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RA DIO 4 CURRENT AFFAIRS ANALYSIS A DICTATORSHIP OF RELATIVISM TRANSCRIPT OF A RECORDED DOCUMENTARY Presenter: Ed Stourton Producer: Helen Grady Editor: Innes Bowen BBC White City 201 Wood Lane London W12 7TS 020 8752 7279

Broadcast Date: 28.06.10 Repeat Date: 04.06.10 CD Number: Duration: 27.44

2030-2100 2130-2200

Taking part in order of appearance: Leslie Green Professor of Philosophy of Law, Balliol College, Cambridge Stephen Wang Teacher of Philosophy, Allen Hall Rowan Williams Archbishop of Canterbury Simon Blackburn Professor of Philosophy, Cambridge

Marcello Pera Philosopher Shayk Ruzwan Mohammed Sunni Theologian Ann Widdecombe Former Conservative MP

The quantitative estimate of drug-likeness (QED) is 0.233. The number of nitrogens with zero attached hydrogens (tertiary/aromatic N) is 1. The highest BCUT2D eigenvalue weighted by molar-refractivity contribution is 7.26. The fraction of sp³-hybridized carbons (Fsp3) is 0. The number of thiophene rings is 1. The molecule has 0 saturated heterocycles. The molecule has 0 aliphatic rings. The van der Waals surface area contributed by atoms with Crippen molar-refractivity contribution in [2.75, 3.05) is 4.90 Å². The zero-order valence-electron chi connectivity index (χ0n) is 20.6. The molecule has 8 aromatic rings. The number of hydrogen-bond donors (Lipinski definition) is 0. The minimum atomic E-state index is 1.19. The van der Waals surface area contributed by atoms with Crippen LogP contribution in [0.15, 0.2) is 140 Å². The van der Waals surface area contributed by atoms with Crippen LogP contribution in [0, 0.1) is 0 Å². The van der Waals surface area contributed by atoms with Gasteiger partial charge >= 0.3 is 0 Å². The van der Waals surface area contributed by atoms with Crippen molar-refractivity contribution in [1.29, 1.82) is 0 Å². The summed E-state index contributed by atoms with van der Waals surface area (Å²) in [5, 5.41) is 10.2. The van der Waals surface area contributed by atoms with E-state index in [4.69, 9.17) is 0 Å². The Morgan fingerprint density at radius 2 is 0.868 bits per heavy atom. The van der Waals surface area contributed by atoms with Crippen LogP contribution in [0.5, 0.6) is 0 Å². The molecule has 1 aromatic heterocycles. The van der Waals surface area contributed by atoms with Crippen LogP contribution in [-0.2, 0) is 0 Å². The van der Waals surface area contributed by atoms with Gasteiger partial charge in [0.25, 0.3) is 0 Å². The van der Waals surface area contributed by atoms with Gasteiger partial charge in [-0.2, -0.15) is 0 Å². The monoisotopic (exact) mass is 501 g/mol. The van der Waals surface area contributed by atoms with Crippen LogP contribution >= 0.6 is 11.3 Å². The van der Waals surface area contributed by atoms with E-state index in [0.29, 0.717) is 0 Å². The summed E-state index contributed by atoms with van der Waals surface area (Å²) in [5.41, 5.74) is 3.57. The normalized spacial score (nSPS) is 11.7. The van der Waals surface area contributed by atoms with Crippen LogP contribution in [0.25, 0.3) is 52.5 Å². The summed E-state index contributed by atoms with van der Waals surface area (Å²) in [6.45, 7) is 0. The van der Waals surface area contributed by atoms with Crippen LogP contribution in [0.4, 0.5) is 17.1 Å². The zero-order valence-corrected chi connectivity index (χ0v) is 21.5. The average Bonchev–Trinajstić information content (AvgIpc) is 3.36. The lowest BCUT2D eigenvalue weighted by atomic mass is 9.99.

MUSIC STOURTON: In April 2005 Joseph Ratzinger, the most powerful theologian in the Roman Catholic Church, delivered a homily to the cardinals preparing for the conclave that was to elect him Pope. His reputation as a conservative thinker was already well-established - as was his reputation as a minter of memorable phrases. He did not disappoint on either count. RATZINGER (Source: Vatican Radio): Today, having a clear faith based on the Creed of the Church is often labelled as fundamentalism. Whereas relativism, that is, letting oneself be "tossed here and there, carried about by every wind of doctrine", seems the only attitude that can cope with modern times. We are building a dictatorship of relativism that does not recognize anything as definitive and whose ultimate goal consists solely of one's own ego and desires. STOURTON: The concept of a dictatorship of relativism came to be a kind of catchphrase - a challenge to the direction of 21st century politics. Parliaments have rejected Catholic teaching in countries like Spain, Portugal and even Italy with new laws on things like abortion and gay marriage. Here in Britain, which he ll visit in September, his church has clashed repeatedly with the government over bioethics and antidiscrimination measures, and his claim provoked real scorn in some quarters.